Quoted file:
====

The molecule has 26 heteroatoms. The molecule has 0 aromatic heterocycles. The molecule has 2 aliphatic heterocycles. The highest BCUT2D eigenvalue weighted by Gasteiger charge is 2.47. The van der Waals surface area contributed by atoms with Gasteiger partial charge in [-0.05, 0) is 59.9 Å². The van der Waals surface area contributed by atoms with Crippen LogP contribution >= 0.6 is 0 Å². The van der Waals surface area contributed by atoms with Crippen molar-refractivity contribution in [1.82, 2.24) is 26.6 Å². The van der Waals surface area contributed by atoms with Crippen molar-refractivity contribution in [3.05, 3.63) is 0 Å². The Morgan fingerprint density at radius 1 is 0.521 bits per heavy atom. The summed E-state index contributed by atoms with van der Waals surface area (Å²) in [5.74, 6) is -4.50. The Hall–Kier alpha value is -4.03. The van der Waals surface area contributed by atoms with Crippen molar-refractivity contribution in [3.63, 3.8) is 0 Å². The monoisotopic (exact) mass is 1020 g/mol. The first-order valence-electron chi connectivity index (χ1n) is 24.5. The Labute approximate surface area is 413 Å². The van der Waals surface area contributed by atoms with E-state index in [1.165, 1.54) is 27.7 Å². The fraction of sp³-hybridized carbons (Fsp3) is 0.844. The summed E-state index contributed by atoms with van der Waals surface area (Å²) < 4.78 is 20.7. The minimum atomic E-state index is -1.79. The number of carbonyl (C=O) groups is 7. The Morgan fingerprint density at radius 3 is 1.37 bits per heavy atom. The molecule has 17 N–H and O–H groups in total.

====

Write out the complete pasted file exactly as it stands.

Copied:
The molecule has 26 heteroatoms. The molecule has 0 aromatic heterocycles. The molecule has 2 aliphatic heterocycles. The highest BCUT2D eigenvalue weighted by Gasteiger charge is 2.47. The van der Waals surface area contributed by atoms with Gasteiger partial charge in [-0.05, 0) is 59.9 Å². The van der Waals surface area contributed by atoms with Crippen LogP contribution >= 0.6 is 0 Å². The van der Waals surface area contributed by atoms with Crippen molar-refractivity contribution in [1.82, 2.24) is 26.6 Å². The van der Waals surface area contributed by atoms with Crippen molar-refractivity contribution in [3.05, 3.63) is 0 Å². The Morgan fingerprint density at radius 1 is 0.521 bits per heavy atom. The summed E-state index contributed by atoms with van der Waals surface area (Å²) in [5.74, 6) is -4.50. The Hall–Kier alpha value is -4.03. The van der Waals surface area contributed by atoms with Crippen molar-refractivity contribution in [3.63, 3.8) is 0 Å². The monoisotopic (exact) mass is 1020 g/mol. The first-order valence-electron chi connectivity index (χ1n) is 24.5. The Labute approximate surface area is 413 Å². The van der Waals surface area contributed by atoms with E-state index in [1.165, 1.54) is 27.7 Å². The fraction of sp³-hybridized carbons (Fsp3) is 0.844. The summed E-state index contributed by atoms with van der Waals surface area (Å²) < 4.78 is 20.7. The minimum atomic E-state index is -1.79. The number of carbonyl (C=O) groups is 7. The Morgan fingerprint density at radius 3 is 1.37 bits per heavy atom. The molecule has 17 N–H and O–H groups in total.